19 Sep 2019 | Featured News
Read the latest article by Rev. Stephen Steele in the Stranraer newspaper, about the new house built in Portpatrick and featured in Grand Designs, by…
The Glasgow congregation held the first in a series of meetings on the creation/evolution debate on Thursday, 23rd March. The speaker was Professor David Galloway, President of the Royal College of Physicians and Surgeons in Glasgow and the theme, which he was given, was ‘The Universe: Random or Designed’.
The meeting was advertised well in advance and was exceptionally well attended with over 100 people present representing all age groups but predominantly weighted at the younger end of the spectrum. Members of the congregation did well in taking along several unchurched (and sceptical!) people and one or two locals came in as a result of the banner on display on the church building. We were also supported by some from our sister congregations in Airdrie, Stranraer and Edinburgh.
Professor Galloway kept to his remit and his focus was very specific: whether seeing the universe as random – which naturalistic or materialistic world-views maintain to be the case – made any real sense or not. His presentation did not focus on the Biblical material but that was quite intentional on his part. His approach was two-fold: first, he highlighted the philosophical nature of the issues involved, showing how a strong bias towards naturalism, or materialism (the belief that matter is really all there is), has influenced the interpretation of all the evidence. Particularly revealing in this connection were some quotations from highly influential evolutionary thinkers, stating that there can be no alternative to their naturalistic world-view: In other words, it has to be so – because there is no God! Second, he showed how the physical ‘laws’ which were at work in the universe were so finely tuned – the slightest variation would obliterate the universe – and how complex the building blocks of human life were: the evidence revealed in the discovery of DNA and its properties was perhaps the most powerful of all the arguments in favour of design: It is, essentially, a code – or a language – and, as such, it makes no sense to view it as something without purpose or design.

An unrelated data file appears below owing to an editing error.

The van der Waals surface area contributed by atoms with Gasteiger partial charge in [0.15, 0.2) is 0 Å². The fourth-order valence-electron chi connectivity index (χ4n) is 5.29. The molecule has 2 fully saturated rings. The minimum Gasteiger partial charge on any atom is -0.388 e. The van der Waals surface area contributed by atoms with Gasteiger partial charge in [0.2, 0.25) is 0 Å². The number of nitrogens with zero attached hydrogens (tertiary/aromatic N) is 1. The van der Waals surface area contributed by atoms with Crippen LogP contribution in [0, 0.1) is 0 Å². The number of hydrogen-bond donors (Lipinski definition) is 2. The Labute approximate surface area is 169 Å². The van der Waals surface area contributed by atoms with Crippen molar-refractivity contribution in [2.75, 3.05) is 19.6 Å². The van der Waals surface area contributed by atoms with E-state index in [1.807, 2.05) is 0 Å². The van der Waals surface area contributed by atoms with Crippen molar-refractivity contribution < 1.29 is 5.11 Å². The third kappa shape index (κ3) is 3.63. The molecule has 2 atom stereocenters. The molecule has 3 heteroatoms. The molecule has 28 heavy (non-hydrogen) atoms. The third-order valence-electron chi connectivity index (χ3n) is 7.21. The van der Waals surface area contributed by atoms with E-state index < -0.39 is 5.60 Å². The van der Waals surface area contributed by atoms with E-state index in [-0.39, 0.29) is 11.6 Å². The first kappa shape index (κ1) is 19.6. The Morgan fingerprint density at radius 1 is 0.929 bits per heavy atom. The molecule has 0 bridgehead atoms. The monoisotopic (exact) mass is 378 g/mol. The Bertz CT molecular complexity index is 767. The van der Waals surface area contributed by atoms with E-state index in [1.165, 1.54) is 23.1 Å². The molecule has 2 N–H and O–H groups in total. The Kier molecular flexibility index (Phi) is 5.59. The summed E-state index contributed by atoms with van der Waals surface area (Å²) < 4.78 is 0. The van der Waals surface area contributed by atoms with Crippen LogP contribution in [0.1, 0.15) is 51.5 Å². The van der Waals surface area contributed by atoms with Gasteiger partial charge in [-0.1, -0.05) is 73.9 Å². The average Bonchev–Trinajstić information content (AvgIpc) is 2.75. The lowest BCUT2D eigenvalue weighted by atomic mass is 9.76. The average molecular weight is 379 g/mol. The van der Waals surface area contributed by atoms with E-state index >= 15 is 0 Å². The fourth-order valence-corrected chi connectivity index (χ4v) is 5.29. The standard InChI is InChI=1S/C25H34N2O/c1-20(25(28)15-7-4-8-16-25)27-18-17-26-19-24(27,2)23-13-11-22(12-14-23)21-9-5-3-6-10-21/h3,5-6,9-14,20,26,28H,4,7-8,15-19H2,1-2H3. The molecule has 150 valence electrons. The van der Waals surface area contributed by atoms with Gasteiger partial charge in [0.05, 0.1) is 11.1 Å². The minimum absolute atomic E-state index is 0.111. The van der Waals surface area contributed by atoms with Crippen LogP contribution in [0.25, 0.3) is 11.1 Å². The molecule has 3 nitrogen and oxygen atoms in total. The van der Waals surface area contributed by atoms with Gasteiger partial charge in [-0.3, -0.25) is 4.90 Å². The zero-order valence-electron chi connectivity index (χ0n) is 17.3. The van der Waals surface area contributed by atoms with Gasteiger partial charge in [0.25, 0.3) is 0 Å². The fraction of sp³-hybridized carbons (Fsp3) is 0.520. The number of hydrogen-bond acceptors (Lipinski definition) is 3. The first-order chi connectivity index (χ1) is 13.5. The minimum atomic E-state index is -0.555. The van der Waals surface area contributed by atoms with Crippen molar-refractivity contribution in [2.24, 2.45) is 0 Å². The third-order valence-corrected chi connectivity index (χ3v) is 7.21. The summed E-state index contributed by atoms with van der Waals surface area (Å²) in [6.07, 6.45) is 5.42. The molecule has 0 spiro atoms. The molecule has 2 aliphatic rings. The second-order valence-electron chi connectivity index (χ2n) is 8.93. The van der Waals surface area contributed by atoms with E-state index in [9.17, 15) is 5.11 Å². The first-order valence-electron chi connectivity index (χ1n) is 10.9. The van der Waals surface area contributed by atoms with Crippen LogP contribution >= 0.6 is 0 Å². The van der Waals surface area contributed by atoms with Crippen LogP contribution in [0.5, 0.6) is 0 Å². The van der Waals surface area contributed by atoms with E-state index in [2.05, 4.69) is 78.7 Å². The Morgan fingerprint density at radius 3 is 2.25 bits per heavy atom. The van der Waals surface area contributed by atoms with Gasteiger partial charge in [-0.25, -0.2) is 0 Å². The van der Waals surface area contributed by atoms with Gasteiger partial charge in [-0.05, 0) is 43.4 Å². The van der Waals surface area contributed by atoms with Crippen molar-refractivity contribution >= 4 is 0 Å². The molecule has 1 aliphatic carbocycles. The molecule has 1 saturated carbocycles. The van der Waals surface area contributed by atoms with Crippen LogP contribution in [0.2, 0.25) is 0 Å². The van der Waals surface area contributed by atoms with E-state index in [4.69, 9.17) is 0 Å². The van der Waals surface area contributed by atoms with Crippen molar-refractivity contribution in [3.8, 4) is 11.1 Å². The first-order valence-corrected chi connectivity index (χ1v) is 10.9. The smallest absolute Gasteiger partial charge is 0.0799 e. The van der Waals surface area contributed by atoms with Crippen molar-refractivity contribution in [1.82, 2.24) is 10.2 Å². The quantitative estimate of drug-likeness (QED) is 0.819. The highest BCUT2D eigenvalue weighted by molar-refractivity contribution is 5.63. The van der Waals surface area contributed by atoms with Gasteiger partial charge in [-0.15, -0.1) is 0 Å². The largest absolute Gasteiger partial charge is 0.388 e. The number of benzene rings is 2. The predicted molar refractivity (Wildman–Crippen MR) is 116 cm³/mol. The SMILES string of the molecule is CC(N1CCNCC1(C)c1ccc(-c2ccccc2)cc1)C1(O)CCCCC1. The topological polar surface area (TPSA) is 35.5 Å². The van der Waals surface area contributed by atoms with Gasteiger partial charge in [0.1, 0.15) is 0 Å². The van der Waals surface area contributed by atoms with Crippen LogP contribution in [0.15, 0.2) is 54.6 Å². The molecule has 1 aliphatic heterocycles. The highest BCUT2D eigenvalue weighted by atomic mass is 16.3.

The meeting was pitched at a level designed to meet the intelligent lay-person. It did not shy away from scientific content but it did not become overloaded with jargon. There was a question time afterwards and, following that, there were many ongoing and lively discussions in the hall. I think the meeting achieved its twin objectives: to strengthen the confidence of Christians in their theistic world-view and to challenge the materialists in connection with theirs.